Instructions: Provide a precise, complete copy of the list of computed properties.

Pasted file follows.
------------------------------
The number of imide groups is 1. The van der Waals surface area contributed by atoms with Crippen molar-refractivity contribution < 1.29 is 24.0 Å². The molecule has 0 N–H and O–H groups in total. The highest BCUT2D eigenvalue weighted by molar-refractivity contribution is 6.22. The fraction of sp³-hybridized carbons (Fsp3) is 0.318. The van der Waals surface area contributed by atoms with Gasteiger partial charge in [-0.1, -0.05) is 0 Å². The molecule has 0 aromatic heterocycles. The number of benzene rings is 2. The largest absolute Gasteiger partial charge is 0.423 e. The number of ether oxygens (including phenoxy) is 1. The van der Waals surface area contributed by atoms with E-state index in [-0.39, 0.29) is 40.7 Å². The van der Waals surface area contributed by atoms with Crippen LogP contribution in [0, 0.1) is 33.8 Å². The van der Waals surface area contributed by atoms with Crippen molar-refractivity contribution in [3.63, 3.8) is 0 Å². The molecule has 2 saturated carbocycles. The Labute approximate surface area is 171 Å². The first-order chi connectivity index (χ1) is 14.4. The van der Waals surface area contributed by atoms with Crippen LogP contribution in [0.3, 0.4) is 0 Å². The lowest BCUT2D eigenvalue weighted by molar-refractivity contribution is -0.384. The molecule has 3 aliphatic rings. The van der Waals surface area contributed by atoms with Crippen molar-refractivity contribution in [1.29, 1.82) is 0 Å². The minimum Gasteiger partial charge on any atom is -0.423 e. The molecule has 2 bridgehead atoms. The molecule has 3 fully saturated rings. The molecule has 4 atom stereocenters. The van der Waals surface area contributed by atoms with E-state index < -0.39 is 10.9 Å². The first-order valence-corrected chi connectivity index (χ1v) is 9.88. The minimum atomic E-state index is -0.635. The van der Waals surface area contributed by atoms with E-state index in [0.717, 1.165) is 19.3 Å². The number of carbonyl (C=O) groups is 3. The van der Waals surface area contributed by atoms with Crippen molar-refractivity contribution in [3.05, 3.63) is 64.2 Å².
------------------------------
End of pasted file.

The number of imide groups is 1. The van der Waals surface area contributed by atoms with Crippen molar-refractivity contribution < 1.29 is 24.0 Å². The molecule has 0 N–H and O–H groups in total. The highest BCUT2D eigenvalue weighted by molar-refractivity contribution is 6.22. The fraction of sp³-hybridized carbons (Fsp3) is 0.318. The van der Waals surface area contributed by atoms with Gasteiger partial charge in [-0.1, -0.05) is 0 Å². The molecule has 0 aromatic heterocycles. The number of benzene rings is 2. The largest absolute Gasteiger partial charge is 0.423 e. The number of ether oxygens (including phenoxy) is 1. The van der Waals surface area contributed by atoms with E-state index in [-0.39, 0.29) is 40.7 Å². The van der Waals surface area contributed by atoms with Crippen LogP contribution in [0, 0.1) is 33.8 Å². The van der Waals surface area contributed by atoms with Crippen molar-refractivity contribution in [3.63, 3.8) is 0 Å². The molecule has 2 saturated carbocycles. The Labute approximate surface area is 171 Å². The first-order chi connectivity index (χ1) is 14.4. The van der Waals surface area contributed by atoms with Crippen LogP contribution in [0.3, 0.4) is 0 Å². The lowest BCUT2D eigenvalue weighted by molar-refractivity contribution is -0.384. The molecule has 3 aliphatic rings. The van der Waals surface area contributed by atoms with Crippen molar-refractivity contribution in [1.29, 1.82) is 0 Å². The minimum Gasteiger partial charge on any atom is -0.423 e. The molecule has 2 bridgehead atoms. The molecule has 3 fully saturated rings. The molecule has 4 atom stereocenters. The van der Waals surface area contributed by atoms with E-state index < -0.39 is 10.9 Å². The first-order valence-corrected chi connectivity index (χ1v) is 9.88. The minimum atomic E-state index is -0.635. The van der Waals surface area contributed by atoms with E-state index in [0.717, 1.165) is 19.3 Å². The number of carbonyl (C=O) groups is 3. The van der Waals surface area contributed by atoms with Crippen molar-refractivity contribution in [3.05, 3.63) is 64.2 Å².